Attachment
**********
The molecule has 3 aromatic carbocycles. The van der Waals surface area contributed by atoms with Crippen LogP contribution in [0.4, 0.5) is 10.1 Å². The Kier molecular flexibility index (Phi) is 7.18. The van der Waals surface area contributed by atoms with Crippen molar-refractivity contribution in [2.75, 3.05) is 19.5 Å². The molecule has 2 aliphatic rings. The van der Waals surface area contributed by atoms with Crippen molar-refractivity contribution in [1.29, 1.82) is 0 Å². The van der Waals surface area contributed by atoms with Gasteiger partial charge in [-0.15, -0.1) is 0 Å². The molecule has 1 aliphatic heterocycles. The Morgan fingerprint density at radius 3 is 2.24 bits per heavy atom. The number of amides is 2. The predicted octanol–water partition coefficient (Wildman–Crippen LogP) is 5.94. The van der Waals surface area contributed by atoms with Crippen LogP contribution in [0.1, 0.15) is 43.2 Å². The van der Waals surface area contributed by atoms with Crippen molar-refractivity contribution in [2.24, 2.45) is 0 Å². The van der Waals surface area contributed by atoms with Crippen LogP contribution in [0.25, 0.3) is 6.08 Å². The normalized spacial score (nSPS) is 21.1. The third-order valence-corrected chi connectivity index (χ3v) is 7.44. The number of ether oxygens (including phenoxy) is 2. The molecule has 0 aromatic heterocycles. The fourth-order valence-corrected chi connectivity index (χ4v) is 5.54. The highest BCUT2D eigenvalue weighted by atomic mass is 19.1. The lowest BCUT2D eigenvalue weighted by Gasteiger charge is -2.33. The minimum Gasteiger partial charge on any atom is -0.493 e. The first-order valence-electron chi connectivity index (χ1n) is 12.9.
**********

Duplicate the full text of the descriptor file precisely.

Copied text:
The molecule has 3 aromatic carbocycles. The van der Waals surface area contributed by atoms with Crippen LogP contribution in [0.4, 0.5) is 10.1 Å². The Kier molecular flexibility index (Phi) is 7.18. The van der Waals surface area contributed by atoms with Crippen molar-refractivity contribution in [2.75, 3.05) is 19.5 Å². The molecule has 2 aliphatic rings. The van der Waals surface area contributed by atoms with Crippen molar-refractivity contribution in [1.29, 1.82) is 0 Å². The van der Waals surface area contributed by atoms with Gasteiger partial charge in [-0.15, -0.1) is 0 Å². The molecule has 1 aliphatic heterocycles. The Morgan fingerprint density at radius 3 is 2.24 bits per heavy atom. The number of amides is 2. The predicted octanol–water partition coefficient (Wildman–Crippen LogP) is 5.94. The van der Waals surface area contributed by atoms with Crippen LogP contribution in [0.1, 0.15) is 43.2 Å². The van der Waals surface area contributed by atoms with Crippen molar-refractivity contribution in [2.24, 2.45) is 0 Å². The van der Waals surface area contributed by atoms with Crippen LogP contribution in [0.25, 0.3) is 6.08 Å². The normalized spacial score (nSPS) is 21.1. The third-order valence-corrected chi connectivity index (χ3v) is 7.44. The number of ether oxygens (including phenoxy) is 2. The molecule has 0 aromatic heterocycles. The fourth-order valence-corrected chi connectivity index (χ4v) is 5.54. The highest BCUT2D eigenvalue weighted by atomic mass is 19.1. The lowest BCUT2D eigenvalue weighted by Gasteiger charge is -2.33. The minimum Gasteiger partial charge on any atom is -0.493 e. The first-order valence-electron chi connectivity index (χ1n) is 12.9.